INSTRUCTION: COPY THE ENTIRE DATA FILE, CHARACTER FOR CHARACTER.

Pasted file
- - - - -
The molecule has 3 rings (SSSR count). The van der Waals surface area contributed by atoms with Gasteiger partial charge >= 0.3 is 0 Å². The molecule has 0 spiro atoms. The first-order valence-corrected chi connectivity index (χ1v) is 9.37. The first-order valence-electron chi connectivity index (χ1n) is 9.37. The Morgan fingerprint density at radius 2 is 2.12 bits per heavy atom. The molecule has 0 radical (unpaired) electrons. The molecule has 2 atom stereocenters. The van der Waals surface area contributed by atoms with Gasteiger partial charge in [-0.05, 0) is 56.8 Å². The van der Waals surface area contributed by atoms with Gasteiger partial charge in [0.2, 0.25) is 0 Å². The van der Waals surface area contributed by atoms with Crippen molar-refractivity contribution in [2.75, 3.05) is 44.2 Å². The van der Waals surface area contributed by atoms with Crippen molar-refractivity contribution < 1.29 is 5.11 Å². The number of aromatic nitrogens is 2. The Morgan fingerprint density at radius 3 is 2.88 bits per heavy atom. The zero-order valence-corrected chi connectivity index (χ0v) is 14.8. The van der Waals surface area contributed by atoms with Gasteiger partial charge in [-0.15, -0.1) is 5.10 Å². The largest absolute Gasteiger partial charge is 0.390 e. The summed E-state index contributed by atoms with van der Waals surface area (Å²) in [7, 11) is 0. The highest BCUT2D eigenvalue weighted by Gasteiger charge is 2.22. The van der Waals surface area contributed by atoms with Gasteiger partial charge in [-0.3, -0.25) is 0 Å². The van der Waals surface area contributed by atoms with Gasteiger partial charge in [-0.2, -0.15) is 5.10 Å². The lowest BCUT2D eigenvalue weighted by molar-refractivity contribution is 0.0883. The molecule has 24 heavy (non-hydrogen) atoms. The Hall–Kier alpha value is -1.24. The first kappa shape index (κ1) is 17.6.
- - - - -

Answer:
The molecule has 3 rings (SSSR count). The van der Waals surface area contributed by atoms with Gasteiger partial charge >= 0.3 is 0 Å². The molecule has 0 spiro atoms. The first-order valence-corrected chi connectivity index (χ1v) is 9.37. The first-order valence-electron chi connectivity index (χ1n) is 9.37. The Morgan fingerprint density at radius 2 is 2.12 bits per heavy atom. The molecule has 0 radical (unpaired) electrons. The molecule has 2 atom stereocenters. The van der Waals surface area contributed by atoms with Gasteiger partial charge in [-0.05, 0) is 56.8 Å². The van der Waals surface area contributed by atoms with Gasteiger partial charge in [0.2, 0.25) is 0 Å². The van der Waals surface area contributed by atoms with Crippen molar-refractivity contribution in [2.75, 3.05) is 44.2 Å². The van der Waals surface area contributed by atoms with Crippen molar-refractivity contribution < 1.29 is 5.11 Å². The number of aromatic nitrogens is 2. The Morgan fingerprint density at radius 3 is 2.88 bits per heavy atom. The zero-order valence-corrected chi connectivity index (χ0v) is 14.8. The van der Waals surface area contributed by atoms with Gasteiger partial charge in [-0.15, -0.1) is 5.10 Å². The largest absolute Gasteiger partial charge is 0.390 e. The summed E-state index contributed by atoms with van der Waals surface area (Å²) in [7, 11) is 0. The highest BCUT2D eigenvalue weighted by Gasteiger charge is 2.22. The van der Waals surface area contributed by atoms with Gasteiger partial charge in [-0.3, -0.25) is 0 Å². The van der Waals surface area contributed by atoms with Gasteiger partial charge in [-0.2, -0.15) is 5.10 Å². The lowest BCUT2D eigenvalue weighted by molar-refractivity contribution is 0.0883. The molecule has 24 heavy (non-hydrogen) atoms. The Hall–Kier alpha value is -1.24. The first kappa shape index (κ1) is 17.6.